Sacrificial Cobalt-Carbon Bond Homolysis in Coenzyme B12as a Cofactor Conservation Strategy.Campanello, G.C., Ruetz, M., Dodge, G.J., Gouda, H., Gupta, A., Twahir, U.T., Killian, M.M., Watkins, D., Rosenblatt, D.S., Brunold, T.C., Warncke, K., Smith, J.L., Banerjee, R.
(2018) J Am Chem Soc 140: 13205-13208
- PubMed: 30282455
- DOI: 10.1021/jacs.8b08659
- Primary Citation of Related Structures:
- PubMed Abstract:
A sophisticated intracellular trafficking pathway in humans is used to tailor vitamin B 12 into its active cofactor forms, and to deliver it to two known B 12 -dependent enzymes. Herein, we report an unexpected strategy for cel ...
A sophisticated intracellular trafficking pathway in humans is used to tailor vitamin B 12 into its active cofactor forms, and to deliver it to two known B 12 -dependent enzymes. Herein, we report an unexpected strategy for cellular retention of B 12 , an essential and reactive cofactor. If methylmalonyl-CoA mutase is unavailable to accept the coenzyme B 12 product of adenosyltransferase, the latter catalyzes homolytic scission of the cobalt-carbon bond in an unconventional reversal of the nucleophilic displacement reaction that was used to make it. The resulting homolysis product binds more tightly to adenosyltransferase than does coenzyme B 12 , facilitating cofactor retention. We have trapped, and characterized spectroscopically, an intermediate in which the cobalt-carbon bond is weakened prior to being broken. The physiological relevance of this sacrificial catalytic activity for cofactor retention is supported by the significantly lower coenzyme B 12 concentration in patients with dysfunctional methylmalonyl-CoA mutase but normal adenosyltransferase activity.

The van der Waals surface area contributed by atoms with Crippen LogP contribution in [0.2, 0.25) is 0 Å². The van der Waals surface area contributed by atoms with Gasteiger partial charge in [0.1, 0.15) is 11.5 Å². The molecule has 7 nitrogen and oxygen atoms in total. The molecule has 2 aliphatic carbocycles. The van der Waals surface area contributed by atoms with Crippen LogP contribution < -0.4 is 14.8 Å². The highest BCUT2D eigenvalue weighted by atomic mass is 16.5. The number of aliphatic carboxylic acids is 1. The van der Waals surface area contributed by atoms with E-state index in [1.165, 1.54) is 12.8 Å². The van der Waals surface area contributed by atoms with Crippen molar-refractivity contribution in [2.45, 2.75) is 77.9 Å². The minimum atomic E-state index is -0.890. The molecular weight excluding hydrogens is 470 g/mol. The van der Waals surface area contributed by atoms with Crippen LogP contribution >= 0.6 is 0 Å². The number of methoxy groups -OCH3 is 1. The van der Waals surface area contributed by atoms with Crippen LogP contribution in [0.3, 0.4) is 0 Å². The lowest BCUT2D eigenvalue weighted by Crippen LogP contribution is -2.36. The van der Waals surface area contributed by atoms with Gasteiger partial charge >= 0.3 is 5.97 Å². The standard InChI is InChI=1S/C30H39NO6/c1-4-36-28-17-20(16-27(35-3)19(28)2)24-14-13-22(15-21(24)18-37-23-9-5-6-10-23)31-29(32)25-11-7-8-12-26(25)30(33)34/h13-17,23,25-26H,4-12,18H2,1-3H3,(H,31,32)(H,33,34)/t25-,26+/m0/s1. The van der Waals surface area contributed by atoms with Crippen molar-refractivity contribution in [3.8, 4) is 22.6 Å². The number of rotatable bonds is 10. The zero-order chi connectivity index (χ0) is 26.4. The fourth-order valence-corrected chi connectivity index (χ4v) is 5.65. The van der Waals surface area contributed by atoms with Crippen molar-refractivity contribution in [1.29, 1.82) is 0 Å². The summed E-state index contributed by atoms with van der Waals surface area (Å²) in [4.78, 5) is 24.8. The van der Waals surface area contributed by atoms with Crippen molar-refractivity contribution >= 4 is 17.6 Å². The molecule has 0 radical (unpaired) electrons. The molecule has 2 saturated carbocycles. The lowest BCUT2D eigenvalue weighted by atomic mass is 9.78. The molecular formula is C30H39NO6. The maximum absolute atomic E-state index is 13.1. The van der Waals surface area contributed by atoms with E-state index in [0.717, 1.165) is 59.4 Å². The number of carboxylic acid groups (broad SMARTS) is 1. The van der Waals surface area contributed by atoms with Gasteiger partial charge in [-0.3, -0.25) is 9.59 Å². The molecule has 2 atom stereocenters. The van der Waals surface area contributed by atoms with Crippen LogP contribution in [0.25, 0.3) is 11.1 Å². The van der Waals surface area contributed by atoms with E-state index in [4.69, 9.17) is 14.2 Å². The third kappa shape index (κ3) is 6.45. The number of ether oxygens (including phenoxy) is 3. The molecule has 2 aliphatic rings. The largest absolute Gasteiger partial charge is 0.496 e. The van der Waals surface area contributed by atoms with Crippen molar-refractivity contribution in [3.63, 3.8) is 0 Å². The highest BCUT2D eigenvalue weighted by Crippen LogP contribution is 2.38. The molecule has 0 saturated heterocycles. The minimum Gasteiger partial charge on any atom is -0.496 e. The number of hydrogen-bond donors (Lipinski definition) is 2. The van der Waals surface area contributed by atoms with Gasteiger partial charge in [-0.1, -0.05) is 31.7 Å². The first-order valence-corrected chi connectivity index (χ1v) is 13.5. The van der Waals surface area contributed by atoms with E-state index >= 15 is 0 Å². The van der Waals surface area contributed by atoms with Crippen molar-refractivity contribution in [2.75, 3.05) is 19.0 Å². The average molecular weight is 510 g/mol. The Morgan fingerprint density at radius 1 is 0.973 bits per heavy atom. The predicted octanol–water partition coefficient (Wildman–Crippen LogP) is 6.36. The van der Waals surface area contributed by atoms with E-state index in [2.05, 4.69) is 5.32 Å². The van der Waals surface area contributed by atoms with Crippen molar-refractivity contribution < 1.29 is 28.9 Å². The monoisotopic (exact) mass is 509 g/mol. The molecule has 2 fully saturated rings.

Department of Biological Chemistry , University of Michigan , Ann Arbor , Michigan 48109-0600 , United States.